A Greenpeace petition signed by nearly 16,000 people was delivered to Parliament today calling for the New Zealand government to stop the import of products that are linked to forest destruction and human rights abuses.
Greenpeace International forest campaigner Grant Rosoman presented the petition to Green Party MP Eugenie Sage, along with Greenpeace activists holding large colourful photographic depictions of the forests in question and the harm that’s being done to them.
“The world is facing twin climate and biodiversity crises and protecting forests is critical for addressing both. If we don’t stop deforestation globally, then we will not meet the Paris Climate Agreement commitments nor stop runaway climate change,” says Rosoman.
“It may come as a surprise to many New Zealanders that they may be buying products linked to destruction of tropical forests that are home to endangered species such as orangutan and jaguar, and are the customary homes of Indigenous people.”
These products could be dairy products containing palm oil or from dairy cows fed on palm kernel expeller (PKE), chocolate, coffee, toilet tissue, leather, timber, furniture, viscose fabric, or even natural rubber condoms or aircraft tyres.
“New Zealand needs to follow the leadership shown by the European Union with its recent Deforestation Regulation to deal with its responsibility as a nation for the destruction of forests worldwide through the products we import,” says Rosoman.
The EU recently just passed a ‘no deforestation’ regulation covering seven commodities and derivative products (palm oil, wood, cattle, soya, cocoa, coffee and rubber). The law requires companies to trace these commodities back to the plot of land where they were produced and provide evidence via a Due Diligence process by importers of no deforestation after 2020.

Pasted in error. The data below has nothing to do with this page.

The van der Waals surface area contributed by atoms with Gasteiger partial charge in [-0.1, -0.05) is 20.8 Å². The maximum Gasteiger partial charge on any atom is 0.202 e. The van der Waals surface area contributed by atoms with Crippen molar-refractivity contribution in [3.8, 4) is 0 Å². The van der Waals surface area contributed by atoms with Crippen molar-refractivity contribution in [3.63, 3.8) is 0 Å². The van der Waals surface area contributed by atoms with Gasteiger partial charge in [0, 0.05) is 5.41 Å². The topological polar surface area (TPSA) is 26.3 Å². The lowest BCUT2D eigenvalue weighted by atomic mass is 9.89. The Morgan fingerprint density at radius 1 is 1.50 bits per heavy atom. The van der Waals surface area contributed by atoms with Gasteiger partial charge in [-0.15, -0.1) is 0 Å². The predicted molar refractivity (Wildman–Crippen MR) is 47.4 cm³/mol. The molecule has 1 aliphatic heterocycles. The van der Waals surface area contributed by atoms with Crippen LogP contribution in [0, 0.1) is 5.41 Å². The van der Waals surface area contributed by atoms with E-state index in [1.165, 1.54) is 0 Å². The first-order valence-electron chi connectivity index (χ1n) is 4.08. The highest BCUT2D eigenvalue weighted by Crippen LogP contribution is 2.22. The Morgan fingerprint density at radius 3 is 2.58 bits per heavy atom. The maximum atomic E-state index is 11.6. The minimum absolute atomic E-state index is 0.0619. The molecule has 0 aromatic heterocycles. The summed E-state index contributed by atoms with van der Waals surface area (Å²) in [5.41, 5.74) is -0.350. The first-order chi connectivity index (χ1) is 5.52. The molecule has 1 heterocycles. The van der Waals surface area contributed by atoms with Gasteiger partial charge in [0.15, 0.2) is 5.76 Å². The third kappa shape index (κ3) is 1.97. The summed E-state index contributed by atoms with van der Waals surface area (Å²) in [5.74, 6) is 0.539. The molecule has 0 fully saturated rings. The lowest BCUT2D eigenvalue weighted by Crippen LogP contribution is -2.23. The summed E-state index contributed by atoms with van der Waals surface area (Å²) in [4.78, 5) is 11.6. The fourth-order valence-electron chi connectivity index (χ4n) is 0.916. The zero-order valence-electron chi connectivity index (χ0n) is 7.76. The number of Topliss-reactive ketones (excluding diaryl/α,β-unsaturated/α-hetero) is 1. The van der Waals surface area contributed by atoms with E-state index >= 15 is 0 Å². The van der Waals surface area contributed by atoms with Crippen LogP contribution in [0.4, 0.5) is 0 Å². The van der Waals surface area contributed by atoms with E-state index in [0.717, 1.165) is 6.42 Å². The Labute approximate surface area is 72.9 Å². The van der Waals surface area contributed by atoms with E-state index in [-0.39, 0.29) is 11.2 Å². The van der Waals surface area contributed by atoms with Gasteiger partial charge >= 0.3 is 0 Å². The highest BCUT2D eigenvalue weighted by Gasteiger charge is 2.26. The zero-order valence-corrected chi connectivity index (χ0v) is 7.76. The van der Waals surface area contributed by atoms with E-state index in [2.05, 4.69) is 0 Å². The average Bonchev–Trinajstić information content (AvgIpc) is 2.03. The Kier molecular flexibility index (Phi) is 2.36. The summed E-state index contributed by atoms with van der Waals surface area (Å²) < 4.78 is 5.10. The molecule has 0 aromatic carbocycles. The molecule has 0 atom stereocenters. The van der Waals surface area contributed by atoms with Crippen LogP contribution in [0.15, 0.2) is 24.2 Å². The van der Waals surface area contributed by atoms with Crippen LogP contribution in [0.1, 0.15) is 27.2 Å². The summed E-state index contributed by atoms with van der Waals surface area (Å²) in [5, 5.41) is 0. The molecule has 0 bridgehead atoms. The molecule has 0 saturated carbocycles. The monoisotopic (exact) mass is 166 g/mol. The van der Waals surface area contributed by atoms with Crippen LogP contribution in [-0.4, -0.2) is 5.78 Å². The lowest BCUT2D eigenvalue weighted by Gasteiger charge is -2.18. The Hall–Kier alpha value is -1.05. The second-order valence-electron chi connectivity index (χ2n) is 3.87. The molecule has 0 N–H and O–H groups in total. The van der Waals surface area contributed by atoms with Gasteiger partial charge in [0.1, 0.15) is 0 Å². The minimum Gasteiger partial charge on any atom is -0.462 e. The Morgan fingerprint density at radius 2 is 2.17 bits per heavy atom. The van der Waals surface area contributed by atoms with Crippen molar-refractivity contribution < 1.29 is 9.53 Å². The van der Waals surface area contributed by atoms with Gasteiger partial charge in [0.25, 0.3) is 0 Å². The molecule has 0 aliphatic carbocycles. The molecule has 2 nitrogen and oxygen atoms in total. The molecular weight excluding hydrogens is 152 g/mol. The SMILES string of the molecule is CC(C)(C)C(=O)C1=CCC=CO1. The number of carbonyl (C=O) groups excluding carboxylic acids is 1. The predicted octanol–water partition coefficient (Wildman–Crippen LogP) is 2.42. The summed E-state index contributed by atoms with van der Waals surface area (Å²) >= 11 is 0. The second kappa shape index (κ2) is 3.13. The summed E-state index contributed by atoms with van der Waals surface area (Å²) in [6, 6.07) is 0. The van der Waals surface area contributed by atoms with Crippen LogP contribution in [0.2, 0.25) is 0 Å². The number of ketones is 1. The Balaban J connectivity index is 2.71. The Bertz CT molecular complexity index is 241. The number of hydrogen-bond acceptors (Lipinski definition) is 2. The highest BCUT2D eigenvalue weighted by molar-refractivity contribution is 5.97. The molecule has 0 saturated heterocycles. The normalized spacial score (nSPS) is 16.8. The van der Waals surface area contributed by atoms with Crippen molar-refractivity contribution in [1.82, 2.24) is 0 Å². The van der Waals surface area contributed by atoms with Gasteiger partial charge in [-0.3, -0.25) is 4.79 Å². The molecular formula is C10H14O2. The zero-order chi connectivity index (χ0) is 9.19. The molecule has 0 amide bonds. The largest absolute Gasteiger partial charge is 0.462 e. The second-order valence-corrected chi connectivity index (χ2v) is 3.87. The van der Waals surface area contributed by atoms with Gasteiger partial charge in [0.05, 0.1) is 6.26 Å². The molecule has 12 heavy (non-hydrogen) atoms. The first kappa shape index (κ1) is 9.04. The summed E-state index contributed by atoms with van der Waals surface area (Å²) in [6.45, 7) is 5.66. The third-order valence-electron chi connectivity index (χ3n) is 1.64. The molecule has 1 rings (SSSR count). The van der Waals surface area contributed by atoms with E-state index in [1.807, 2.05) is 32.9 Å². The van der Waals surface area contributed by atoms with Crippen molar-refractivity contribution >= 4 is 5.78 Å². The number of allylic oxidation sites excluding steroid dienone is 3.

The world’s forests are home to millions of indigenous people who are on the frontlines of forest protection. The forests are vital habitat for incredible biodiversity, such as Sumatran tigers, gorillas, birds of paradise, and fungi. The integrity of the world’s forests is vital for halting climate change. Between 1990 and 2020, some 420 million hectares of forest have disappeared – an area 15 times the size of Aotearoa.
“This year the New Zealand Government had an opportunity to address deforestation in the recent Forest (Legal Harvest Assurance) Amendment Bill but instead completely missed the boat by simply requiring the bare minimum that wood products only are sourced legally. This leaves us back in the last century compared to the EU and leaves consumers faced with difficulties in choosing deforestation free products due to the lack of transparency and regulation,” says Rosoman.
- Government shuts door on illegally harvested timber, Beehive, 17 May 2023
- EU: Major Step For ‘Deforestation-Free’ Trade, Human Rights Watch, 19 April 2023
- The EU Deforestation Regulation comes into force on June 29th 2023
- New Zealand signed the 2021 Glasgow Leaders Declaration on Forests and Land Use, committing to halt and reverse forest loss by 2030.
Imported products that may be linked to Deforestation and human rights abuses:
Animal Feed: Palm Kernal Expeller (PKE) and Soybean meal: New Zealand imported over 2 million tonnes worth $800 million of PKE in 2022 for the dairy industry from Malaysia and Indonesia, accounting for over half of the animal feed imported into the country. PKE is linked to deforestation and breaches of regulations in Indonesia. NZ also imported soybean meal, mostly from Argentina (where there is deforestation of the Chaco forest for soya expansion) .
Palm oil and derivatives: used in up to 50% of manufactured products on supermarket shelves including baked products, chips, margarine, icecream, homecare products and cosmetics.
Cocoa: chocolate products. Ivory Coast and Ghana are the largest producers and expansion of cocoa plantations has caused significant deforestation.
Coffee: global demand for coffee is driving expansion of coffee plantations at the expense of forest.
Viscose fabric: made from dissolving wood pulp that is from plantations that have cleared rainforests, such as in Indonesia.
Natural Rubber: used to make condoms, rubber gloves, and tyres. Expansion for rubber plantations is clearing rainforests.
Timber and furniture: can be from sources that are clearing the rainforest or plantations that have recently cleared rainforest.
Leather: globally, clearance of rainforests for cattle is the largest cause of deforestation. The leather ends up in shoes, furniture, car seats etc.